Economics, Not Politics, Driving Markets
Are President Trump’s agenda and policy initiatives the reason for the stock market’s advance since the election? Many pundits believe so. Yet, while the timing of Trump’s win coincided with the start of the most recent leg of the equity market rally, remember that correlation does not always equal causation. Instead of a “Trump Bump,” we’d suggest that prices have risen in response to an increase in global earnings and job growth.
The chart below shows the J.P. Morgan Global Purchasing Managers’ Index (PMI), a barometer for global economic activity. It clearly indicates that the global economy bottomed in early 2016 and started to accelerate in the early fall—ahead of the U.S. election. We think economics—rather than politics—is the reason for the global market gains, including the 24.7% return for the S&P 500 and the 16.1% gain for the MSCI EAFE from the PMI’s February 2016 bottom through last week.
Not only has the economic picture improved, but one indicator shows conditions are better than had been expected. The Citigroup Global Economic Surprise Index measures actual economic data relative to economists’ estimates. A rising line indicates economic data came in better than expected—and clearly the line has spiked higher over the last several months. As is often the case, it isn’t so much the data itself, but the data relative to expectations, that drives markets up or down.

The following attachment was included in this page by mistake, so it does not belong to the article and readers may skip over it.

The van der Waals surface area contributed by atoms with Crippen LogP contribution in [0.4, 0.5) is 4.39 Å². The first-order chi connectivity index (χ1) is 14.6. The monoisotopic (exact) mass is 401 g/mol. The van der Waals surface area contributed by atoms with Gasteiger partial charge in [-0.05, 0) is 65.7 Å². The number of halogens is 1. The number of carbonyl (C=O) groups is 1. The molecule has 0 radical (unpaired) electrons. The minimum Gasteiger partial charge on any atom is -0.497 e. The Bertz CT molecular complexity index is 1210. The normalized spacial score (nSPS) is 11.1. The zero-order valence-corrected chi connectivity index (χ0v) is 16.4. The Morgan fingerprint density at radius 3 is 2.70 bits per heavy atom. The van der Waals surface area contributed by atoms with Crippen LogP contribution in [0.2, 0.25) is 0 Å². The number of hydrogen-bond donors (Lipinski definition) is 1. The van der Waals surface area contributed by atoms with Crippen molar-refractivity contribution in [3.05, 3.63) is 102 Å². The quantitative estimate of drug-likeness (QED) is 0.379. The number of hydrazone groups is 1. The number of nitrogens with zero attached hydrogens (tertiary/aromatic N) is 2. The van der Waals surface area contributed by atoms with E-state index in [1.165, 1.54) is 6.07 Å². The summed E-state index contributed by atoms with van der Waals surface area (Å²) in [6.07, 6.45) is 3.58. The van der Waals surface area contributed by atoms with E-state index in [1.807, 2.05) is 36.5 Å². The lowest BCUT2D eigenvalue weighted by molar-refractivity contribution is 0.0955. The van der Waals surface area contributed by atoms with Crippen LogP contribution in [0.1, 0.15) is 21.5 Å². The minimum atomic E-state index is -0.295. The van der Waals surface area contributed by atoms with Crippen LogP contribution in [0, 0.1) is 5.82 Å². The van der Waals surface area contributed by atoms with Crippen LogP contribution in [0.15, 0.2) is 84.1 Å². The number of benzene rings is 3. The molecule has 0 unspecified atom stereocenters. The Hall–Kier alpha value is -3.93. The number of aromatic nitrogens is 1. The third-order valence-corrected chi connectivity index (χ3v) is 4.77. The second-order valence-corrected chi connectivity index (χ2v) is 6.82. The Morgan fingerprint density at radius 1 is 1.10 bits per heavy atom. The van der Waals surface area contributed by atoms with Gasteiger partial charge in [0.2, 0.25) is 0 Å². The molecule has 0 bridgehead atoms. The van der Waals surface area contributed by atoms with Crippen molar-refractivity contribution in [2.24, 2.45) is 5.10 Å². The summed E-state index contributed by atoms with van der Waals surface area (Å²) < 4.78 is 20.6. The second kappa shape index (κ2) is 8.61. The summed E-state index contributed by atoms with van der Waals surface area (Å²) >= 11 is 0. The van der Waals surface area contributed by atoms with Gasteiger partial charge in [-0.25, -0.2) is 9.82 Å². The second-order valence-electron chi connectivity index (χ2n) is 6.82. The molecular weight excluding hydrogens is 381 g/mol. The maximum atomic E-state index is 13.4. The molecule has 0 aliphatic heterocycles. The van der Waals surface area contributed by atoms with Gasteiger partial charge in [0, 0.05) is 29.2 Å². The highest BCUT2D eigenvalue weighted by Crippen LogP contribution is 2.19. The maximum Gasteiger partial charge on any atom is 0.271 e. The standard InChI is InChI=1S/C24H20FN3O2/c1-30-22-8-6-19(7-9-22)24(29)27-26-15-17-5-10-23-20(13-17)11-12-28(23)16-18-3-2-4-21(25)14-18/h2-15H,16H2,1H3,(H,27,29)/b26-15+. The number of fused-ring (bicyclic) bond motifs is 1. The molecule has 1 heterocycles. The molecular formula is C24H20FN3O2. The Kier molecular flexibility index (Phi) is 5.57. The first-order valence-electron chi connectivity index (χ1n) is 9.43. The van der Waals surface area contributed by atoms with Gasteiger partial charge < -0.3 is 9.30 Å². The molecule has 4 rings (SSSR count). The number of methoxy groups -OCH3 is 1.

While political headlines and tweets can be entertaining, we continue to believe that, above all else, earnings and interest rates drive prices. If economic growth is picking up faster than expected, we can assume that earnings growth will follow and that even higher stock prices are a distinct possibility.
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